Have you ever wanted to create a PDF from your Power Apps Screens? Now you can using a the new PDF function in Power Apps
Enabling the PDF Function
To enable this new experimental feature all you have to do is look for the PDF function feature in the Experimental tab and enable it.
Using the PDF function
Now straight away you will be able to use the PDF function as shown below.
Now the result variable is set to the content of the file. In the screenshot below I’m displaying the content in the PDF Viewer control, but you can of course do a lot more with it. If you generate a PDF, you might as well store the file in SharePoint or send it as an attachment in an email.
The PDF function Options
So what are the options available?
The PDF function isn’t documented yet. So it isn’t easy to figure out what the options are.
The only place where I ‘ve seen these documented is on a community blog page by Hiro
Ok, so we have a few options.
Orientation – You can set this to Landscape or Portrait.
Size – you have many options. If you type “Papersize.” the intellisense in Power Apps will do the rest for you
Margin – With the Margin property you have some control over the margins of your page. You will have to give 4 values. Left, Top, Right and Bottom.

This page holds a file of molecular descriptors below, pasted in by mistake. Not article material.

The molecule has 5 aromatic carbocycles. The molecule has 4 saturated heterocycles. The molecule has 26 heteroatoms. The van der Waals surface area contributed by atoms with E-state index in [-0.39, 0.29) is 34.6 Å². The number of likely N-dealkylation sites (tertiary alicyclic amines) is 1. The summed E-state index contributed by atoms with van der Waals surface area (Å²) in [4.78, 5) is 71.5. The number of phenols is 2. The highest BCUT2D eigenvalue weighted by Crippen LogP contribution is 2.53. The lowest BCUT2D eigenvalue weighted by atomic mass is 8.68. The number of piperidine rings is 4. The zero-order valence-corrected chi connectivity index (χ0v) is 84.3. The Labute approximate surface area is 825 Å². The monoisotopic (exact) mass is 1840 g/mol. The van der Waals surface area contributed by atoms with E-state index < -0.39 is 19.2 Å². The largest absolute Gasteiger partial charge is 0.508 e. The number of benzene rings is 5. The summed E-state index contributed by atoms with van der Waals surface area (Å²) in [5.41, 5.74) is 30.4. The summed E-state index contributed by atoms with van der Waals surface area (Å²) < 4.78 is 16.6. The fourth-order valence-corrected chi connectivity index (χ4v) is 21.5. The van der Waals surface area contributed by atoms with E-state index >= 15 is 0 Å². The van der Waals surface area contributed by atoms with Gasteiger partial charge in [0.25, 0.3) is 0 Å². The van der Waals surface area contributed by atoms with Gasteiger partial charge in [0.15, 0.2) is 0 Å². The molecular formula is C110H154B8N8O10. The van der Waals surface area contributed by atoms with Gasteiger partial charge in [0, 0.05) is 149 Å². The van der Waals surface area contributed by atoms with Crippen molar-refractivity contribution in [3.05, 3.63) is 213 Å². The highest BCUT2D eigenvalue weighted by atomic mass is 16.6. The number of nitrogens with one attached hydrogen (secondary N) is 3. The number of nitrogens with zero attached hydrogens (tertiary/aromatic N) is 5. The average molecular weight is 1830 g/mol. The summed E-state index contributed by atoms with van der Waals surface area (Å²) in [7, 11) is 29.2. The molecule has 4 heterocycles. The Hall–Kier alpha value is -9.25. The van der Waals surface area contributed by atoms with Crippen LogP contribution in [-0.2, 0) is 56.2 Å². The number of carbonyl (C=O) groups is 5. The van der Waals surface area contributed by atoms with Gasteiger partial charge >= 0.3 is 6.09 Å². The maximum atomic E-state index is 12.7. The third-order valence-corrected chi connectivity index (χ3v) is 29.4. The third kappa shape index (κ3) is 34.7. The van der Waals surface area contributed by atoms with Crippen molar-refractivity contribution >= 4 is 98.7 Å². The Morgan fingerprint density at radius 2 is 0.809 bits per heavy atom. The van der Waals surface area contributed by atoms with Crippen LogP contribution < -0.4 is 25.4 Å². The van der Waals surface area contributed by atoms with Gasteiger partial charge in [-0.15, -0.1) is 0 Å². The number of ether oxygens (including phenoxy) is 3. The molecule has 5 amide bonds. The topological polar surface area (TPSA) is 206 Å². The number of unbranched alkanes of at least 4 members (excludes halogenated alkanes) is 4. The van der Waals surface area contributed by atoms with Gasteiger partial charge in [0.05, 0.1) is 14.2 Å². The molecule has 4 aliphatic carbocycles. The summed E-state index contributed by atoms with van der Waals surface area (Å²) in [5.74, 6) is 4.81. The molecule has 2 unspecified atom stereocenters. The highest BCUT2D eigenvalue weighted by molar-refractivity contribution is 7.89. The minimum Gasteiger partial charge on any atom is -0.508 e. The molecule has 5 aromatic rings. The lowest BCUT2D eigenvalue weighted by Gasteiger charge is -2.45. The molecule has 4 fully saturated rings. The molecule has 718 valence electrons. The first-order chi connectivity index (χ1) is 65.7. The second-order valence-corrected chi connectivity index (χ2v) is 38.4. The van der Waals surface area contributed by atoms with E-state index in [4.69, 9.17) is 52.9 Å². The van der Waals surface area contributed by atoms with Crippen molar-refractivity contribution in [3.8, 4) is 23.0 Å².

DPI – This setting makes it possible to control the quality ( and the size) of your PDF.
Then the final option is Expand Containers. This last option needs a bit of a further explanation and also a warning.
Imagine if you have a Gallery ( or any other container with a scroll bar) and only some of the content is visible. you can now expand that content to make it possible to see all of the content within your PDF. Just set the ExpandContainers property to true.
But… Like I already mentioned the expand property does come with a warning.
As shown below I managed to expand my gallery, however the content following the container doesn’t move with it. So if you want to generate PODFs form your Power Apps Pages, be careful not to add any additional content underneath the container.